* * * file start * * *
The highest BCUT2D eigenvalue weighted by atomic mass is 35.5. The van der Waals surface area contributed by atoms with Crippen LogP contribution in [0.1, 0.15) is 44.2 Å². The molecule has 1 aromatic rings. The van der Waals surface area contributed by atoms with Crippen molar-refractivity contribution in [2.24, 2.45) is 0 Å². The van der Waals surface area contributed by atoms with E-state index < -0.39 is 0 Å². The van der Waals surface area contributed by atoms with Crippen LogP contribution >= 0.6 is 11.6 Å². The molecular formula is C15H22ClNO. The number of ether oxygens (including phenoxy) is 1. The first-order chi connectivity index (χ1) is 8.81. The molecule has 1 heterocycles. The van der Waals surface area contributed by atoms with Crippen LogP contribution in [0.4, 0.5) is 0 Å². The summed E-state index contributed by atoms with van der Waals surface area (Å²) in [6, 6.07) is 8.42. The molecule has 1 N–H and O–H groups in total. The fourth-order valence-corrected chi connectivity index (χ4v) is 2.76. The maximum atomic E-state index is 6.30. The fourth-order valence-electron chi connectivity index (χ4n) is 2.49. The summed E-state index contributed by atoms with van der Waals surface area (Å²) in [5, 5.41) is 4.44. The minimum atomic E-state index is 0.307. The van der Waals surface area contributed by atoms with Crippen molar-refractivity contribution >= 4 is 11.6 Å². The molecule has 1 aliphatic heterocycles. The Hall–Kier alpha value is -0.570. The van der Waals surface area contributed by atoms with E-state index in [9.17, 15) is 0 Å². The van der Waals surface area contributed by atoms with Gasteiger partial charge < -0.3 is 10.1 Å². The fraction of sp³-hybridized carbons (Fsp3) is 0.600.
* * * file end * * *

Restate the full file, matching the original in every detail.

The highest BCUT2D eigenvalue weighted by atomic mass is 35.5. The van der Waals surface area contributed by atoms with Crippen LogP contribution in [0.1, 0.15) is 44.2 Å². The molecule has 1 aromatic rings. The van der Waals surface area contributed by atoms with Crippen molar-refractivity contribution in [2.24, 2.45) is 0 Å². The van der Waals surface area contributed by atoms with E-state index < -0.39 is 0 Å². The van der Waals surface area contributed by atoms with Crippen LogP contribution >= 0.6 is 11.6 Å². The molecular formula is C15H22ClNO. The number of ether oxygens (including phenoxy) is 1. The first-order chi connectivity index (χ1) is 8.81. The molecule has 1 heterocycles. The van der Waals surface area contributed by atoms with Crippen LogP contribution in [0.4, 0.5) is 0 Å². The summed E-state index contributed by atoms with van der Waals surface area (Å²) in [6, 6.07) is 8.42. The molecule has 1 N–H and O–H groups in total. The fourth-order valence-corrected chi connectivity index (χ4v) is 2.76. The maximum atomic E-state index is 6.30. The fourth-order valence-electron chi connectivity index (χ4n) is 2.49. The summed E-state index contributed by atoms with van der Waals surface area (Å²) in [5, 5.41) is 4.44. The minimum atomic E-state index is 0.307. The van der Waals surface area contributed by atoms with Crippen molar-refractivity contribution >= 4 is 11.6 Å². The molecule has 1 aliphatic heterocycles. The Hall–Kier alpha value is -0.570. The van der Waals surface area contributed by atoms with E-state index in [9.17, 15) is 0 Å². The van der Waals surface area contributed by atoms with Gasteiger partial charge < -0.3 is 10.1 Å². The fraction of sp³-hybridized carbons (Fsp3) is 0.600.